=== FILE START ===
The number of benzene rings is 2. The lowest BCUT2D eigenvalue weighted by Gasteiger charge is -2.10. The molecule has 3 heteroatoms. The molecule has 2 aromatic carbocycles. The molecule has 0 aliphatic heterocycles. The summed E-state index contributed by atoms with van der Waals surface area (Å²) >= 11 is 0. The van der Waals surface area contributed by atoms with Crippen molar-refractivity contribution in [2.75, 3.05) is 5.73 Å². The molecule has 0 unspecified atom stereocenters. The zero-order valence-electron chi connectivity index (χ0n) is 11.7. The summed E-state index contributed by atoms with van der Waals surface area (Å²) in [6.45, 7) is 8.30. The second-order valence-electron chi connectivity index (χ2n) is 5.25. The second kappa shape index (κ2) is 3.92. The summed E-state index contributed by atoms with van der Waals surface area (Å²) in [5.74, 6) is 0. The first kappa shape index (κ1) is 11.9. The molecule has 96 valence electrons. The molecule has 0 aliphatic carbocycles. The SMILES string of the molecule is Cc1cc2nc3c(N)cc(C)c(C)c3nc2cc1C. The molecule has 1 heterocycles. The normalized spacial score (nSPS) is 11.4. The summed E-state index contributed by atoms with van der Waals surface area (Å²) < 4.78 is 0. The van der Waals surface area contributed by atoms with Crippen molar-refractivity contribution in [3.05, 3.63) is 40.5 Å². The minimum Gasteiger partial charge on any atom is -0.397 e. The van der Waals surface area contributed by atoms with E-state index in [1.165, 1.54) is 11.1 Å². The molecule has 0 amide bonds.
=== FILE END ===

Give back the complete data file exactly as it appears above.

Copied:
The number of benzene rings is 2. The lowest BCUT2D eigenvalue weighted by Gasteiger charge is -2.10. The molecule has 3 heteroatoms. The molecule has 2 aromatic carbocycles. The molecule has 0 aliphatic heterocycles. The summed E-state index contributed by atoms with van der Waals surface area (Å²) >= 11 is 0. The van der Waals surface area contributed by atoms with Crippen molar-refractivity contribution in [2.75, 3.05) is 5.73 Å². The molecule has 0 unspecified atom stereocenters. The zero-order valence-electron chi connectivity index (χ0n) is 11.7. The summed E-state index contributed by atoms with van der Waals surface area (Å²) in [6.45, 7) is 8.30. The second-order valence-electron chi connectivity index (χ2n) is 5.25. The second kappa shape index (κ2) is 3.92. The summed E-state index contributed by atoms with van der Waals surface area (Å²) in [5.74, 6) is 0. The first kappa shape index (κ1) is 11.9. The molecule has 96 valence electrons. The molecule has 0 aliphatic carbocycles. The SMILES string of the molecule is Cc1cc2nc3c(N)cc(C)c(C)c3nc2cc1C. The molecule has 1 heterocycles. The normalized spacial score (nSPS) is 11.4. The summed E-state index contributed by atoms with van der Waals surface area (Å²) < 4.78 is 0. The van der Waals surface area contributed by atoms with Crippen molar-refractivity contribution in [3.05, 3.63) is 40.5 Å². The minimum Gasteiger partial charge on any atom is -0.397 e. The van der Waals surface area contributed by atoms with E-state index in [1.165, 1.54) is 11.1 Å². The molecule has 0 amide bonds.